Park hopping in Central Bangkok

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At the northeastern corner of Lumpini park a huge pedestrian overpass connects Sarasin Road and the park to the other side of Wireless (Wittayu) road.

I never paid much attention to it, although I have worked in the in the area for almost a year. Last week I had some time between two appointments – one in Silom (west of Lumpini park) and one at Asok (way northeast of the park). As I didn’t have enough time for a workout in between, I decided to take a stroll through the park.

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When I came to the other end and the overpass, I still needed to go east and north and I was curious to explore where this overpass leads. Instead of just ending on the other side of the intersection, it continues west. As a thunderstorm was looming in the distance, the walkway was almost deserted. It is well kept and as many things in Thailand well organized – a white line divides the foot traffic and the bicyclists – motorcycle are not allowed.

Keeping to my side, I glanced over the shiny metallic railing down to the street level. The modern, ultra new neighborhood of the American embassy soon fell away to make room to a more traditional one. Old Thai houses and narrow lanes dotted with potted plants compete with the red satellite dishes and the chaos of power lines along the road. Thai music drifted up from the dense habitations and some of the alleys were covered with tarp to shield the inhabitants from the sun.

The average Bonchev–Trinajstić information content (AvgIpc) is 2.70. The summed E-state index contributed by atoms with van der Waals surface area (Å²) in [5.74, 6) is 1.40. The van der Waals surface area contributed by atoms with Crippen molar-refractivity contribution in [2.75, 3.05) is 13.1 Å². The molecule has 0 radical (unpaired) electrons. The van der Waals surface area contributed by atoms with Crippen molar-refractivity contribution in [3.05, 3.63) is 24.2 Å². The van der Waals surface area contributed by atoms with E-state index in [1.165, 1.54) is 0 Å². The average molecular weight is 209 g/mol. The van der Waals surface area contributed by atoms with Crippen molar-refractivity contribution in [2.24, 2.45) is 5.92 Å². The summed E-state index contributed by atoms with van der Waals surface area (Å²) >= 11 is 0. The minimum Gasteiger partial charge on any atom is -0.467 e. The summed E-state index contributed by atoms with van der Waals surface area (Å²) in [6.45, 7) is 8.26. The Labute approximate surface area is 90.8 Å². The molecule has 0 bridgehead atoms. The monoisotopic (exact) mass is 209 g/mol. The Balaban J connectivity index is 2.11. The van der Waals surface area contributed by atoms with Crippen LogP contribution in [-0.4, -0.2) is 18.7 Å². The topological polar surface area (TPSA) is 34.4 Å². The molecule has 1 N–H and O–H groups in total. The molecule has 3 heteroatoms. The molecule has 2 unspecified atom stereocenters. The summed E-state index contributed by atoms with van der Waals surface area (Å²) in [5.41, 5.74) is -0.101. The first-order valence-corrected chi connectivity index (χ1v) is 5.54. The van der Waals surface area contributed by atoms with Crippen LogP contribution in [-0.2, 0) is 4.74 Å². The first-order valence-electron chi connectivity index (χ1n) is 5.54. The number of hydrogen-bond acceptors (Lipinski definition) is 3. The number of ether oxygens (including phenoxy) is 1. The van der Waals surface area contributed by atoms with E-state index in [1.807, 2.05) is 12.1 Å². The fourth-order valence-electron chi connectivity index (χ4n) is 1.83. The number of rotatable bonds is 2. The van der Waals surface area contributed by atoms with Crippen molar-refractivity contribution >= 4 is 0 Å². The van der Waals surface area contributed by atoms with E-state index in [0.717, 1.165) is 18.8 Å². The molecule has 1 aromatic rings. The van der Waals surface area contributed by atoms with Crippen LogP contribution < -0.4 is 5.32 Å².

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A little further down the path the Indonesian mosque changes the straight angled skyline with its onion-shaped towers – only to be dwarfed by the four Millennium Residence towers in the distance that were for a while the highest buildings in the city (and my first home here).

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The path didn’t stop at the next intersection which is Daong Phatak Road, a major north-south traffic axis through down town, completed with train tracks, but continues on westwards. From the bridge I looked back at the Silom skyline and the new tallest building to be completed this year.

 

On the other side of the bridge and highway, the houses give way to a sad looking, polluted klong (channel) and rubbish. While this would be an amazing get-away from the hectic city during a lunch break in the cooler season, the awful smell from the foul water and the rotting garbage in the mud prevents any sane person to linger.

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However, only the faint-hearted foreigners or the sensitive-nosed ones are disturbed by it – it seems – since stilted houses on the other side of the channel account for local habitation.

 

 

 

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At soi 10 off Sukhumvit Road, the walkway ends. It is at the corner of the Thailand Tobacco Monopoly factory entrance and the north end of the Benjakitti Park.

Over a wooden bridge, I walked north through soi 10 – a quiet soi with several small hotels (why any tourist would stay there is a mystery) and a tearoom to soon come out on Sukhumvit road and the usual traffic jam and chaos of Bangkok. Just a few minutes’ walk to Asok skytrain station.

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